Mitochondrial dysfunction has been associated with many diseases and the aging process. In cells and tissue, mitochondria are heterogeneous organelles forming subpopulations that exhibit differences in morphology, protein expression, respiratory capacity, and oxidative stress. These subpopulations of mitochondria may contribute differently to cellular dysfunction. Mitochondrial membrane potential is known to vary among mitochondria within a cell and among different subpopulations of damaged and dysfunctional mitochondria. Imaging techniques using mitochondrial-specific probes and fluorescence microscopy are useful to evaluate differences in mitochondrial membrane potential, but lack the ability to separate individual mitochondria for further characterization. We have used electrophoretic methods such as capillary electrophoresis with laser-induced fluorescence (CE-LIF) and capillary isoelectric focusing (cIEF) to separate individual mitochondria based on differences in their electrophoretic properties arising from variation in their surface composition. These techniques have the potential to simultaneously characterize mitochondrial electrophoretic properties and membrane potential when mitochondria are treated with membrane potential sensitive probes.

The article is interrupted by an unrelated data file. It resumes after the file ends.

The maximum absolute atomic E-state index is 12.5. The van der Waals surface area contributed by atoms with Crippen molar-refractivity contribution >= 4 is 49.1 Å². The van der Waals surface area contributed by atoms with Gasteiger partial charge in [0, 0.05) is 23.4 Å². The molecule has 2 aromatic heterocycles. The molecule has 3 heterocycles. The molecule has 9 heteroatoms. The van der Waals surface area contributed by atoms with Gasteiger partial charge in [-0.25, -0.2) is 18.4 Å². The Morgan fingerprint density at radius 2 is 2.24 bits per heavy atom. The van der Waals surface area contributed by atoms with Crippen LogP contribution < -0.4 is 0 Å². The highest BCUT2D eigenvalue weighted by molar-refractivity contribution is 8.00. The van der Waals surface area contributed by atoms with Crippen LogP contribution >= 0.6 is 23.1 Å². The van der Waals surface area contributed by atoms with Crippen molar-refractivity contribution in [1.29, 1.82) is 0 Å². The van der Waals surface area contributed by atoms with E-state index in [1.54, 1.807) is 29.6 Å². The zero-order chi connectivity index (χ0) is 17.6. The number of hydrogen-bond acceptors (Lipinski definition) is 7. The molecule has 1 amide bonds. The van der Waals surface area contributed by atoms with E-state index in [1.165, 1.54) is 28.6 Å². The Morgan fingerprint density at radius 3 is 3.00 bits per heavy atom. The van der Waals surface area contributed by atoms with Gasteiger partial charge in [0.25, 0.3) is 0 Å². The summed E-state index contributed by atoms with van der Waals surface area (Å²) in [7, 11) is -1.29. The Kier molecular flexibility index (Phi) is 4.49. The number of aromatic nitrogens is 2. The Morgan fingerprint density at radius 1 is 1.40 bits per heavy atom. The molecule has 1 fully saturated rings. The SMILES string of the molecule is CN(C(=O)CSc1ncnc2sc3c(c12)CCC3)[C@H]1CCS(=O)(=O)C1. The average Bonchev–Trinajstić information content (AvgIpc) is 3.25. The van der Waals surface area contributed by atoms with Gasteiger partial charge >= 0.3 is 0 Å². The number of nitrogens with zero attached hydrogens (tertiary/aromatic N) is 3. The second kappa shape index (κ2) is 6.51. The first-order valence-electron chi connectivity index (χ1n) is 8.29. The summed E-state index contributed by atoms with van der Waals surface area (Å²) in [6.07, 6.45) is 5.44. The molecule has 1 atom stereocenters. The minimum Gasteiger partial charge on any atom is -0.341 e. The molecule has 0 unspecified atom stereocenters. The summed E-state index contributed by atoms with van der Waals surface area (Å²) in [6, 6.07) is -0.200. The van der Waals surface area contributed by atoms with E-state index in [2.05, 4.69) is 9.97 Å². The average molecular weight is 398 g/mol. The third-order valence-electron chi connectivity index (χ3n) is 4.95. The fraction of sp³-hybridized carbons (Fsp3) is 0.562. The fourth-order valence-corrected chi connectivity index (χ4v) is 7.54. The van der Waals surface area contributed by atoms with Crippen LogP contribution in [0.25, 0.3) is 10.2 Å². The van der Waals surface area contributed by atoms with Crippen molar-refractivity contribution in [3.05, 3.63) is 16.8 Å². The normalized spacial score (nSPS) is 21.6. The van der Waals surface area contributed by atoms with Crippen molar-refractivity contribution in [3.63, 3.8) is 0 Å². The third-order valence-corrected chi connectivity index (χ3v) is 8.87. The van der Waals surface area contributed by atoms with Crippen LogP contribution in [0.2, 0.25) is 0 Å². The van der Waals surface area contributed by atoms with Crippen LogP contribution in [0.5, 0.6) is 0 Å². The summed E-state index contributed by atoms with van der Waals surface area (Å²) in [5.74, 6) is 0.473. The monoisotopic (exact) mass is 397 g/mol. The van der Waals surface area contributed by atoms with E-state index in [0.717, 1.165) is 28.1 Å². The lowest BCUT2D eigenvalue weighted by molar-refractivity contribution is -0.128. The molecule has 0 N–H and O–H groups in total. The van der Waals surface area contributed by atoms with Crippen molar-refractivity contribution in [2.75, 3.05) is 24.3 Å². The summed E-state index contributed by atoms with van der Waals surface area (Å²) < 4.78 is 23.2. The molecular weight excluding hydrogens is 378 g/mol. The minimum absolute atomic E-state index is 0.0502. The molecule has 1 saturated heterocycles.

In this work, we are investigating the use of a ratiometric fluorescent probe sensitive for mitochondrial membrane potential, JC-1, for detection of individual mitochondria in CE and cIEF. Mitochondria from cultured L6 rat myoblast cells will be loaded with JC-1, injected into the capillary and separated with either CE or cIEF. Migration time and fluorescence from two channels will be recorded for individual mitochondria; this data will be used to determine electrophoretic mobility (CE) or isoelectric point (cIEF), and mitochondrial membrane potential. Distributions of both measurements will be used to determine the dependence between membrane potential and the electrophoretic parameters. Information on the distributions of membrane potential and the potential purification of mitochondria using electromigration techniques can lead to better understanding of mitochondrial turnover and dysfunction during disease and aging. This work is funded by the National Institutes of Health (R01-AG20866).
See more of this Group/Topical: Topical 3: 2011 Annual Meeting of the American Electrophoresis Society (AES)